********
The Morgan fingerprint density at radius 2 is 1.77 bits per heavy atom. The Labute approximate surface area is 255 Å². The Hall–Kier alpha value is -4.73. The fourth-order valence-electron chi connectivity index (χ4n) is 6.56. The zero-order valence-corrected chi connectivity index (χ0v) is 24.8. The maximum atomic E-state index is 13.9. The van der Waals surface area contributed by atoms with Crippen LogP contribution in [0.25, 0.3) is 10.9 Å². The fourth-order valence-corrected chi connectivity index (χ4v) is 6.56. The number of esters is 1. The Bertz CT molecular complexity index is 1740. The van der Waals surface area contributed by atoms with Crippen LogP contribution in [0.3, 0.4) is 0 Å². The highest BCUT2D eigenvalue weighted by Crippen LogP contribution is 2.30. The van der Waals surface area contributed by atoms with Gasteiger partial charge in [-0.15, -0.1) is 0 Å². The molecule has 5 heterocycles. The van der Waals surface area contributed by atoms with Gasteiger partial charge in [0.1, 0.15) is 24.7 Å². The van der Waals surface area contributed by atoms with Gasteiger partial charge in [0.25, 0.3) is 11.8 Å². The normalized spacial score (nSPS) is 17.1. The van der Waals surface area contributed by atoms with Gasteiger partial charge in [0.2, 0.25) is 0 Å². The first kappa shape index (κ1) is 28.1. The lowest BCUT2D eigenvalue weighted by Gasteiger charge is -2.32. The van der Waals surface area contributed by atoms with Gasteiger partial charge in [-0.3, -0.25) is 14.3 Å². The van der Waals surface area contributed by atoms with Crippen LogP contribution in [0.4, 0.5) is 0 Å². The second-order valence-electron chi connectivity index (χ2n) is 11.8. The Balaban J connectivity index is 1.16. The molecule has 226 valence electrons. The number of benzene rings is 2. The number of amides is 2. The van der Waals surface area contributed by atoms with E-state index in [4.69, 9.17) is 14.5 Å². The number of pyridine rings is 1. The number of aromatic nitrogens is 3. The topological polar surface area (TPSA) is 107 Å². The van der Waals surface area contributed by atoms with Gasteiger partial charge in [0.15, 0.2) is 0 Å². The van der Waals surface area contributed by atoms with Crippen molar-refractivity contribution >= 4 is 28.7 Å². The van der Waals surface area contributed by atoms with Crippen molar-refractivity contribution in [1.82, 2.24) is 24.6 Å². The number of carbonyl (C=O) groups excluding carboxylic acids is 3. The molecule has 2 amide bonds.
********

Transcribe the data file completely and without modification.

The Morgan fingerprint density at radius 2 is 1.77 bits per heavy atom. The Labute approximate surface area is 255 Å². The Hall–Kier alpha value is -4.73. The fourth-order valence-electron chi connectivity index (χ4n) is 6.56. The zero-order valence-corrected chi connectivity index (χ0v) is 24.8. The maximum atomic E-state index is 13.9. The van der Waals surface area contributed by atoms with Crippen LogP contribution in [0.25, 0.3) is 10.9 Å². The fourth-order valence-corrected chi connectivity index (χ4v) is 6.56. The number of esters is 1. The Bertz CT molecular complexity index is 1740. The van der Waals surface area contributed by atoms with Crippen LogP contribution in [0.3, 0.4) is 0 Å². The highest BCUT2D eigenvalue weighted by Crippen LogP contribution is 2.30. The van der Waals surface area contributed by atoms with Gasteiger partial charge in [-0.15, -0.1) is 0 Å². The molecule has 5 heterocycles. The van der Waals surface area contributed by atoms with Gasteiger partial charge in [0.1, 0.15) is 24.7 Å². The van der Waals surface area contributed by atoms with Gasteiger partial charge in [0.25, 0.3) is 11.8 Å². The normalized spacial score (nSPS) is 17.1. The van der Waals surface area contributed by atoms with Gasteiger partial charge in [0.2, 0.25) is 0 Å². The first kappa shape index (κ1) is 28.1. The lowest BCUT2D eigenvalue weighted by Gasteiger charge is -2.32. The van der Waals surface area contributed by atoms with Gasteiger partial charge in [-0.3, -0.25) is 14.3 Å². The van der Waals surface area contributed by atoms with Crippen LogP contribution in [0.4, 0.5) is 0 Å². The second-order valence-electron chi connectivity index (χ2n) is 11.8. The Balaban J connectivity index is 1.16. The molecule has 226 valence electrons. The number of benzene rings is 2. The number of amides is 2. The van der Waals surface area contributed by atoms with E-state index in [4.69, 9.17) is 14.5 Å². The number of pyridine rings is 1. The number of aromatic nitrogens is 3. The topological polar surface area (TPSA) is 107 Å². The van der Waals surface area contributed by atoms with Gasteiger partial charge in [0.15, 0.2) is 0 Å². The van der Waals surface area contributed by atoms with Crippen molar-refractivity contribution >= 4 is 28.7 Å². The van der Waals surface area contributed by atoms with Crippen molar-refractivity contribution in [1.82, 2.24) is 24.6 Å². The number of carbonyl (C=O) groups excluding carboxylic acids is 3. The molecule has 2 amide bonds.